The Katatonia that never was. The Sounds Of Decay EP wasn’t well known, and it fell inbetween the releases of Brave Murder Day and Discouraged Ones, their more misunderstood records at the time, so it’s no wonder this got so little attention. It’s a shame really, as this is probably one of their best releases. It was a new sound somewhat comparable to the style of Brave Murder Day but in a completely different direction. The band started to write with more conventional structures, at least in comparison, and less repetition. The end result was a brand new atmosphere, one that will unfortunately remain dormant forever. Oh, Mikael Akerfeldt does the vocals again, if that keeps your attention.
The songs are all a little over six minutes, aside from Untrue, and each reside in their own world. For example, Nowhere plays like a soundtrack to a man’s mind in mental comatose, and sees the band experiment with moods they can create with guitar patterns. Just as Brave Murder Day experimented with harmonized guitar melodies that literally carried the song, this EP takes it even further, and foreshadows the signature leads the band would write songs around in the future. Plus, Mikael’s vocal performance is his strongest yet. Whether this is due to the atmosphere or actual truth, they fit perfectly.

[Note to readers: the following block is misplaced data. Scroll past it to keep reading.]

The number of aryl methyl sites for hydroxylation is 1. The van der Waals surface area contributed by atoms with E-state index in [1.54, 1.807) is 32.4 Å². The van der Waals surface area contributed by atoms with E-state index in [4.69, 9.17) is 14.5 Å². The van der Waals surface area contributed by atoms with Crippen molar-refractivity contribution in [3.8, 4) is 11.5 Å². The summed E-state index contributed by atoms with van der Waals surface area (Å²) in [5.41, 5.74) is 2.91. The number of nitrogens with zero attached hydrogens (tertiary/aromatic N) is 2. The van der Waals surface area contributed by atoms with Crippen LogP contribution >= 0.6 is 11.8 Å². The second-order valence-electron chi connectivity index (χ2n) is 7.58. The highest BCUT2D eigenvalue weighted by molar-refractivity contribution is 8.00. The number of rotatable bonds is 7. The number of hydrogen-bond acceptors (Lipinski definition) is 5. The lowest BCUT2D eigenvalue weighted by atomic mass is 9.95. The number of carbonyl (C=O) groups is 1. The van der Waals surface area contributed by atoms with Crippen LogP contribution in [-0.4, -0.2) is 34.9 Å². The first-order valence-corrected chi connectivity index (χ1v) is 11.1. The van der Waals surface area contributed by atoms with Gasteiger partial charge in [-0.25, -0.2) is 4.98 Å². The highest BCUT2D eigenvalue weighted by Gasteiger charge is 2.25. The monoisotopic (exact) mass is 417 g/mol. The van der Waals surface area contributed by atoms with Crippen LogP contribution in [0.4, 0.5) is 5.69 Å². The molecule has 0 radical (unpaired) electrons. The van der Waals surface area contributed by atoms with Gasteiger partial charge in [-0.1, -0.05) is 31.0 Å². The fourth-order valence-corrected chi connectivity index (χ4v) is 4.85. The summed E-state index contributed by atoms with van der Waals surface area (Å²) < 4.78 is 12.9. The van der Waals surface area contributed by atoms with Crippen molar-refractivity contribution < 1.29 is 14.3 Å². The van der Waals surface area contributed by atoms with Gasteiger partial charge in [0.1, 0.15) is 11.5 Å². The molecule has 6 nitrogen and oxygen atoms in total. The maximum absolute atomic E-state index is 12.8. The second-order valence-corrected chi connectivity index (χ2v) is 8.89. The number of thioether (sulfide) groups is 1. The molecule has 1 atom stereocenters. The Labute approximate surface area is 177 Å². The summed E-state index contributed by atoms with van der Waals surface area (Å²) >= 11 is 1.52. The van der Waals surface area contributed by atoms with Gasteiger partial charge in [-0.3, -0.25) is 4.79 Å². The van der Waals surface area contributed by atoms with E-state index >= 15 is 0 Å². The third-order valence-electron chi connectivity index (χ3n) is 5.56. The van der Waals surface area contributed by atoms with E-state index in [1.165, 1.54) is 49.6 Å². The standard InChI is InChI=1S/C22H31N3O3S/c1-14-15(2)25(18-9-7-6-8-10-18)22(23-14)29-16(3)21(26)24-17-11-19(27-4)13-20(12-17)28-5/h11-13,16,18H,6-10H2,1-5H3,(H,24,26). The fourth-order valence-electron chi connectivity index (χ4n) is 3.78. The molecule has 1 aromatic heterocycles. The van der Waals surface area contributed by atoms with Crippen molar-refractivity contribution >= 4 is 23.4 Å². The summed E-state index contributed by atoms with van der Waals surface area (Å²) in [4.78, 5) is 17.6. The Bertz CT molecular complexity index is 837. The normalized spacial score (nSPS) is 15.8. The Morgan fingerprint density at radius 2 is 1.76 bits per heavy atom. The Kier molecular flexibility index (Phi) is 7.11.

Katatonia’s album art has always been a significant representation of the album’s sound. For whatever reason, the front cover screenshot of a decrepit god, taken from the horror movie Begotten, just fits the EP’s sound. The tracks are smothering in a most deceiving manner, just like a tapeworm you never knew was there is slowly killing you from the inside out. Untrue is this album’s disease. It’s serene, spellbinding, repetitive intro drags you away from reality where you are forced to remember only the agony of your past…suddenly you get a sledgehammer to your face, and all you can do is watch your killer laugh at you while you shiver. Then the song retreats to the intro once again, the lullaby of your passing.
Since the EP is nearly impossible to find for a reasonable price, I suggest you pick up the Brave Yester Days compilation, which contains all their early EPs. Plus, the original Sounds Of Decay didn’t come with the Untrue track, but comes with Brave Yester Days so this method is more fulfilling. For anyone who thoroughly enjoys depressing music, this is highly recommended. The sound of this album only lasted for these 4 songs, and cannot be matched, leaving you starving for more. Kind of an asshole move on the bands’ part, but what can you do? The release that gives Brave Murder Day a run for its money, don’t miss out on this.